Sector 'will not regard new government as pro-charity' | Charities must form a vision independent of government, says Etherington | Charity Commission examines claims that Brethren campaigned for Tories

Plus: Ruth Sutherland to be chief executive of Samaritans | Only 50 per cent of the public think charity chiefs should be paid | RNLI benefits from sale of two Ferraris

David Cameron and his wife Samantha
David Cameron and his wife Samantha

The perception of many in the voluntary sector is that a Conservative government will not be pro-charity, the training and support charity the Directory of Social Change has warned. Debra Allcock Tyler, chief executive of the DSC, said the election outcome was unexpected and it was crucial that charities continued to represent the needs of their beneficiaries to both the government and opposition parties.

Sir Stuart Etherington, chief executive of the National Council for Voluntary Organisations, has called on the sector to form its own vision for voluntary action and not rely on government to do so. In an open letter issued on the day of the general election, Etherington also criticises the outgoing government’s enthusiasm for social investment as an "eager but ultimately glib search for novelty and quick fixes", which he says cannot be the answer to everything.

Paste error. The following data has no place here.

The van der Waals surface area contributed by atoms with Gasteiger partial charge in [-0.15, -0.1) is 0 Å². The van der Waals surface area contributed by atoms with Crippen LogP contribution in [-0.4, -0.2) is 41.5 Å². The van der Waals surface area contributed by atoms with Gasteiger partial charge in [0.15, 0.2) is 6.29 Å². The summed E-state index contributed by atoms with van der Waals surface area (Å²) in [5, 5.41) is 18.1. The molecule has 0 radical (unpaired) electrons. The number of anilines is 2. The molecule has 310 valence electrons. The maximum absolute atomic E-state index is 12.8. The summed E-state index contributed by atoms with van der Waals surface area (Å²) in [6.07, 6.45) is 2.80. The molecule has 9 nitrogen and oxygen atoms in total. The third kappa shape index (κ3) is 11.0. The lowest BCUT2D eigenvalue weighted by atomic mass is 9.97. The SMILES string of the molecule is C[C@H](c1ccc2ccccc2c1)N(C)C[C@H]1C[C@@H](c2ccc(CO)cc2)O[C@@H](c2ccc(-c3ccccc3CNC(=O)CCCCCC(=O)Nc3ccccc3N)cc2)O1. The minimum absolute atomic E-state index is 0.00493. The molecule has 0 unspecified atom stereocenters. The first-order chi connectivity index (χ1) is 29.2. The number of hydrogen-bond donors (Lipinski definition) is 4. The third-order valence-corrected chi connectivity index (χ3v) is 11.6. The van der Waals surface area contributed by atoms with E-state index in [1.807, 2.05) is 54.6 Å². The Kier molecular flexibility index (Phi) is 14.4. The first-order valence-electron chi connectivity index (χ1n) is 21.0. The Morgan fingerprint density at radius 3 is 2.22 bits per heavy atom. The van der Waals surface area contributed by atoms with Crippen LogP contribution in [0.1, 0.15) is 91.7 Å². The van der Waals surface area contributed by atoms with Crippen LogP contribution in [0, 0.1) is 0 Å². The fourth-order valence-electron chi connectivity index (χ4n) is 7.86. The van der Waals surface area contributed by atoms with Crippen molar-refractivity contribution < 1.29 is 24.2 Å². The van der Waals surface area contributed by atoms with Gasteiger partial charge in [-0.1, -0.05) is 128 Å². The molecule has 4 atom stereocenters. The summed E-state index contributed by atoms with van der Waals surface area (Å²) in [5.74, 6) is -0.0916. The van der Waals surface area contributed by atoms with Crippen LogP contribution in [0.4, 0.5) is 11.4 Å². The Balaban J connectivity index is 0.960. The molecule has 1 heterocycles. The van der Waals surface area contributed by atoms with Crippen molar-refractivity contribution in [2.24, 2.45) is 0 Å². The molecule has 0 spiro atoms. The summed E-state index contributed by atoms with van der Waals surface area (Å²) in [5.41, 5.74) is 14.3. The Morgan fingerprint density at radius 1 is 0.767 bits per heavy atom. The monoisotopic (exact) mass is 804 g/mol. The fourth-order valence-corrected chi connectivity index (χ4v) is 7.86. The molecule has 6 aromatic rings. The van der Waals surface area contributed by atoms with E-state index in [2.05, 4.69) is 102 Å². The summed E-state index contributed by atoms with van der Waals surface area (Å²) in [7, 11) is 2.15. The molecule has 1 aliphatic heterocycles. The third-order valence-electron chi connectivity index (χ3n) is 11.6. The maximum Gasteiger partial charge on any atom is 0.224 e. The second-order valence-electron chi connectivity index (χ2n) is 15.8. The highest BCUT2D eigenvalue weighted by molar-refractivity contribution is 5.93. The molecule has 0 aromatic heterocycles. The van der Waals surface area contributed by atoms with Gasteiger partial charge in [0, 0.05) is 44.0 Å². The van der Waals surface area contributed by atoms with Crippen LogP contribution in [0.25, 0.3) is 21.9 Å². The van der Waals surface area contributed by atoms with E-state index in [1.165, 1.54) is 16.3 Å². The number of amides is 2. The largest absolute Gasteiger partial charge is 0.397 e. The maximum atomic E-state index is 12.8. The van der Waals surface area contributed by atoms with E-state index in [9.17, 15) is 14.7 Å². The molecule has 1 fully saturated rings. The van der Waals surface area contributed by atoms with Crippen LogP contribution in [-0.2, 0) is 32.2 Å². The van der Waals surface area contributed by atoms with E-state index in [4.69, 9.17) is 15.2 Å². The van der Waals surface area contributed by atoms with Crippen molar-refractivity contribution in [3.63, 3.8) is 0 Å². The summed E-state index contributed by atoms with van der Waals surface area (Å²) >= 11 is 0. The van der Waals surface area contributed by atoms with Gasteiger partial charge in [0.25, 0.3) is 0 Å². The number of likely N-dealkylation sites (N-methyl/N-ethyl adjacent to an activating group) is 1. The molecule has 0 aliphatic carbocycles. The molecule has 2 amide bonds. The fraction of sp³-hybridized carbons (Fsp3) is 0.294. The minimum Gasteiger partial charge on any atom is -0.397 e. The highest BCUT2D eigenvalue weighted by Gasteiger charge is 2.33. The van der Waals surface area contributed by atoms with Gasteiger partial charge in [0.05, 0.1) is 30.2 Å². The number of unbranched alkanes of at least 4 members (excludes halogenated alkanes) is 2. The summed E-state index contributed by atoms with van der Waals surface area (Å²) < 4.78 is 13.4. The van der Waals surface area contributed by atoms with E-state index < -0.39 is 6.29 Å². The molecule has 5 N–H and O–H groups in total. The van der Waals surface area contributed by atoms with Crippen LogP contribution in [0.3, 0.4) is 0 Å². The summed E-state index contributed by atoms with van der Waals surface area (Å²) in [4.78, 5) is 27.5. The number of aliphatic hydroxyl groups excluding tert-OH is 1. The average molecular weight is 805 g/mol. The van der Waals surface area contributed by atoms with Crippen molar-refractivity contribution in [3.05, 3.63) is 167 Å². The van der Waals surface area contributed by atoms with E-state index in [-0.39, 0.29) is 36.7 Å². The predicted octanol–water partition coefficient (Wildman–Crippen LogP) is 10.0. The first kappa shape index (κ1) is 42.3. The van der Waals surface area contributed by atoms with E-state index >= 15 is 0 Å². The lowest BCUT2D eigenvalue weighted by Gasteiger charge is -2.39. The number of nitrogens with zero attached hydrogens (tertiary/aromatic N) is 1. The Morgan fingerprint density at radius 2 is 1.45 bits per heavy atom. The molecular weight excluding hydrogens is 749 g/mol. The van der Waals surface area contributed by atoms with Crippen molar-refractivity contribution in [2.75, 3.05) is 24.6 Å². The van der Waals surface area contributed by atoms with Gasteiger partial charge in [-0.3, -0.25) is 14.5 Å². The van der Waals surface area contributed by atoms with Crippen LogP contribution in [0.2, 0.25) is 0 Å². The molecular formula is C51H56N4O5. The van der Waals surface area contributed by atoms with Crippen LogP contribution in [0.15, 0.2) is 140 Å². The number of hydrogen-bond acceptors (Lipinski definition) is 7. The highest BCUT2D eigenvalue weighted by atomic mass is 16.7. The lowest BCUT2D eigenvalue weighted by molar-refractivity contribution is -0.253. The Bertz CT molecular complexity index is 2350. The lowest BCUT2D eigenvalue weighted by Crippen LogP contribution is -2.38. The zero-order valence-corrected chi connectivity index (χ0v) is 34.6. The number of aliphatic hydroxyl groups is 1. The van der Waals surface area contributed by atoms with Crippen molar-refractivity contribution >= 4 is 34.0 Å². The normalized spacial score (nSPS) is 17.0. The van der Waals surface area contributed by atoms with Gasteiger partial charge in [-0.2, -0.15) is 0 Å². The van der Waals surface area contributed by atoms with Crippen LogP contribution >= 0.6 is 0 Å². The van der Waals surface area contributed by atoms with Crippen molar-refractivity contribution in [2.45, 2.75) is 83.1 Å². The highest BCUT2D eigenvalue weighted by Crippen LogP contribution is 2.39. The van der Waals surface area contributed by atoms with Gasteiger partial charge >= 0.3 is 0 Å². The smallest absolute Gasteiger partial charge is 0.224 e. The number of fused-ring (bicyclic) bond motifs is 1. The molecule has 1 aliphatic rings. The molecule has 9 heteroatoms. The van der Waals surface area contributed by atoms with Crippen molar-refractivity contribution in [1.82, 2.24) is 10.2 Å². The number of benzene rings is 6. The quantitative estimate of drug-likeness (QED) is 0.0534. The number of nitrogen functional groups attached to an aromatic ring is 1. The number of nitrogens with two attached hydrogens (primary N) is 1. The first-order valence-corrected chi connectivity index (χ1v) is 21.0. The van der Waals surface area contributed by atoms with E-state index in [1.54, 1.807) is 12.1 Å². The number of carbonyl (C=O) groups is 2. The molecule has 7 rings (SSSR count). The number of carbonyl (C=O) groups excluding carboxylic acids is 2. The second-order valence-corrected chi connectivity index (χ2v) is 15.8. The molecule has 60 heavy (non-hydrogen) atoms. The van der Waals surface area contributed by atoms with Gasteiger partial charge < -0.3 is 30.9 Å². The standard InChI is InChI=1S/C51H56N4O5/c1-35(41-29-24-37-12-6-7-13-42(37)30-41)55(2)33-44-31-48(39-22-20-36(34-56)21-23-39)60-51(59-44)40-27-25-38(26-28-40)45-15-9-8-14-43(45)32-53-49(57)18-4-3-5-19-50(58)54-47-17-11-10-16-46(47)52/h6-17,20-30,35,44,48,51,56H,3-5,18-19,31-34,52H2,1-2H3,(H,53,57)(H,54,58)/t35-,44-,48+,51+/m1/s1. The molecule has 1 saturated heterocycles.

The Charity Commission is looking into claims that the Plymouth Brethren Christian Church has provided campaigning support for Conservative general election candidates and held prayers for a Conservative victory. The Times newspaper reported earlier this week that members of the Brethren, who do not vote, had been "leafleting for Conservative candidates in key marginal seats", including Chippenham in Wiltshire, Montgomeryshire and Yeovil in Somerset, and had said prayers for the party’s success.

Samaritans has announced that Ruth Sutherland, head of the relationship support charity Relate, will take over in August as its next chief executive. She will replace Catherine Johnstone, who announced her intention to leave the suicide-prevention charity in January, having been in post for more than six years.

A new survey has found that just less than half of those surveyed thought charity chief executives should be paid, with about a quarter believing they should not and the rest unsure. A nationally representative poll of 1,000 people carried out by the consultancy nfpSynergy in January found that 48 per cent of respondents thought charity chiefs should probably or definitely be paid, while 26 per cent said they should probably or definitely not be paid, with the rest not sure.

The RNLI will receive the proceeds from the sale of two Ferrari sports cars worth an estimated £8m from a supporter who left the cars to the lifeboat charity in his will. The vehicles, a 1960 Ferrari 250 GT SWB and a 275 GTB/4 from 1967, will be auctioned at the Imperial War Museum Duxford in Cambridgeshire in October, when they are expected to raise £6m and £2m respectively.

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